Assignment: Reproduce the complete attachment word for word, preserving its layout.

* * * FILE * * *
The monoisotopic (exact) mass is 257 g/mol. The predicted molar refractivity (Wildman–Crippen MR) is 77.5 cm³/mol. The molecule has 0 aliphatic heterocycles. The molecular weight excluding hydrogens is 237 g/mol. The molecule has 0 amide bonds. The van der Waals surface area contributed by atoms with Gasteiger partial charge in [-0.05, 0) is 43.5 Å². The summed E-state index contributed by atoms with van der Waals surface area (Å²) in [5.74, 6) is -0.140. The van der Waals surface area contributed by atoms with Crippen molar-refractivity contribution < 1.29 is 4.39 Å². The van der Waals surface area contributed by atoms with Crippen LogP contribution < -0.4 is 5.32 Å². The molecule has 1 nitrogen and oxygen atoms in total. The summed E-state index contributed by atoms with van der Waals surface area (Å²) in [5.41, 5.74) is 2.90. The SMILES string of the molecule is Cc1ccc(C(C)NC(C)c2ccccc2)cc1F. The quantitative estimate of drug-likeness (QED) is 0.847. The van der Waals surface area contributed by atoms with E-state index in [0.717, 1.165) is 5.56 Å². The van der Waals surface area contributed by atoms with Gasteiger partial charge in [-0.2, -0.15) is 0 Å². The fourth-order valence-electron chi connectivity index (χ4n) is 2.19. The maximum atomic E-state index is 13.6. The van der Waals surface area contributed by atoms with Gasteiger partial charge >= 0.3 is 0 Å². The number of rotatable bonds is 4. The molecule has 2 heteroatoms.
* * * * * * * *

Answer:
The monoisotopic (exact) mass is 257 g/mol. The predicted molar refractivity (Wildman–Crippen MR) is 77.5 cm³/mol. The molecule has 0 aliphatic heterocycles. The molecular weight excluding hydrogens is 237 g/mol. The molecule has 0 amide bonds. The van der Waals surface area contributed by atoms with Gasteiger partial charge in [-0.05, 0) is 43.5 Å². The summed E-state index contributed by atoms with van der Waals surface area (Å²) in [5.74, 6) is -0.140. The van der Waals surface area contributed by atoms with Crippen molar-refractivity contribution < 1.29 is 4.39 Å². The van der Waals surface area contributed by atoms with Crippen LogP contribution < -0.4 is 5.32 Å². The molecule has 1 nitrogen and oxygen atoms in total. The summed E-state index contributed by atoms with van der Waals surface area (Å²) in [5.41, 5.74) is 2.90. The SMILES string of the molecule is Cc1ccc(C(C)NC(C)c2ccccc2)cc1F. The quantitative estimate of drug-likeness (QED) is 0.847. The van der Waals surface area contributed by atoms with E-state index in [0.717, 1.165) is 5.56 Å². The van der Waals surface area contributed by atoms with Gasteiger partial charge in [-0.2, -0.15) is 0 Å². The fourth-order valence-electron chi connectivity index (χ4n) is 2.19. The maximum atomic E-state index is 13.6. The van der Waals surface area contributed by atoms with Gasteiger partial charge >= 0.3 is 0 Å². The number of rotatable bonds is 4. The molecule has 2 heteroatoms.